The merger and acquisition activities of mainland Chinese firms now make headlines on the front pages of the world's top newspapers. With China accounting for 15 percent of all M&A transactions globally in the first quarter of this year, M&A advisers are understandably enthusiastic about the emergence of China as a major new buyer with deep pockets.
In an open global economy, Chinese foreign direct investment activities should not be much of a concern. Acquiring ownership stakes in large Western firms helps the Chinese get more exposure to global markets, management, and governance practices.
However, some important questions need to be asked. This starts with seeing much more clearly what the funding sources for these deals are. Not only are many of the Chinese companies on the acquisition trail already highly indebted, the actual sources of Chinese FDI are often impossible to determine. They could be private or public (via a state-owned enterprise), or a mix of the two that is impossible to decipher.
In addition, either source could be used to disguise a politically motivated national agenda. The Chinese government has a hand in many transactions and operates on the basis of very specific, strategically targeted investment plans. Although a lot of attention has recently been paid in Western media to Chinese attempts to go trophy hunting after marquee Western names, specifically in the hotel and tourism sector, such transactions are only a sideshow.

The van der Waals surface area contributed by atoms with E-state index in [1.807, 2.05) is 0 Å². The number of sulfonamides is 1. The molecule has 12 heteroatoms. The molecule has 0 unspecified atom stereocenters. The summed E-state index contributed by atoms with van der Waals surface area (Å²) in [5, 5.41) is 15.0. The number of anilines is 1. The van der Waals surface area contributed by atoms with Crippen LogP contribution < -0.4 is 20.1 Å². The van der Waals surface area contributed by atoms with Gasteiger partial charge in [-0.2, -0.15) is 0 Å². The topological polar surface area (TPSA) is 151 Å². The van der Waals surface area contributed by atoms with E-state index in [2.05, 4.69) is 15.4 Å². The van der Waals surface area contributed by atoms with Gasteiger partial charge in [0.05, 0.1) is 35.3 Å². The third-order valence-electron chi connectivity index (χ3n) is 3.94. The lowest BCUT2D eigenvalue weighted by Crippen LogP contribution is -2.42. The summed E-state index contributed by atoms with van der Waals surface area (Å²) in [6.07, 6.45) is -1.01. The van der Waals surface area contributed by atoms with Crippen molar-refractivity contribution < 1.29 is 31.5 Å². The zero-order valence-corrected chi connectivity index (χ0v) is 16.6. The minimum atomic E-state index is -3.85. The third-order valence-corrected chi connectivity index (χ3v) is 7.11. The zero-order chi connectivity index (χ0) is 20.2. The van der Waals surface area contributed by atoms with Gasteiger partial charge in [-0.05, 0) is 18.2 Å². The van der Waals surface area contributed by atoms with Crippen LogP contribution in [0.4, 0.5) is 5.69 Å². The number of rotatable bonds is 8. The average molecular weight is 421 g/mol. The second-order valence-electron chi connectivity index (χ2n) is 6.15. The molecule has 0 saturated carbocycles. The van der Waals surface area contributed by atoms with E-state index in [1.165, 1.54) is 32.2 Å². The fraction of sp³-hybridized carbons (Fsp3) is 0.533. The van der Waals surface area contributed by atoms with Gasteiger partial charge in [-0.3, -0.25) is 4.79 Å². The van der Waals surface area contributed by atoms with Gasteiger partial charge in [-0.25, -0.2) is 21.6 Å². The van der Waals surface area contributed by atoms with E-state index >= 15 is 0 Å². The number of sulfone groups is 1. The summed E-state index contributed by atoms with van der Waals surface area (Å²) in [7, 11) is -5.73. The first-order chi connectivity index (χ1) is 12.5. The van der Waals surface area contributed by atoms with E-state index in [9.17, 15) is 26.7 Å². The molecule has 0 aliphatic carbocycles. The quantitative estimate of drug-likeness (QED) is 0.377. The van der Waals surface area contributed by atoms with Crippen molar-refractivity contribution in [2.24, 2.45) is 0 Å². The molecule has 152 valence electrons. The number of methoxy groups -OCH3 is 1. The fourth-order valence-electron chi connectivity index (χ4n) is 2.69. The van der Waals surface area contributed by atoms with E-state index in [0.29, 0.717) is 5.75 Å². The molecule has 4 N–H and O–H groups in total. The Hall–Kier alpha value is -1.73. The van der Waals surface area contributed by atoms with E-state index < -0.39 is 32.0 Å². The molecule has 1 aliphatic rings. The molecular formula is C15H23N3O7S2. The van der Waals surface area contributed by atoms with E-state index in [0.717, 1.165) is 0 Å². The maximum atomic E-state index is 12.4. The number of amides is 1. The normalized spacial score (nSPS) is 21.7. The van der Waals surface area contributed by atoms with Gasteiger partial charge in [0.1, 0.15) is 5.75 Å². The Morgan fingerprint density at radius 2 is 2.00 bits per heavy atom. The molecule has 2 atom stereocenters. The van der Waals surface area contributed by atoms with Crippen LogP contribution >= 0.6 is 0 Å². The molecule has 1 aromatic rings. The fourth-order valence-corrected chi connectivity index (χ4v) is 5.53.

It is much more relevant to consider the country's "Made in China 2025" strategy as a roadmap. The overriding goal of this strategy is to realize China's ambition to move well beyond serving as "the world's factory." China wants to shift from largely being a technology taker to becoming a technology licenser.
The realization of this goal--shared by the leadership and the population at large--involves the acquisition of as many technologies as possible. One key target is niche technologies and so-called "hidden" champions. That is what makes German Mittelstand companies so attractive to the Chinese. The same is true for smaller U.S. firms with promising emerging technologies who are facing the valley of death--that is, running out of money before they can make their technology commercially viable.
Because the targeted acquisitions often are an integral part of China's industrial policy, they are driven by far more than mere commercial considerations. And if this approach ends up wasting some...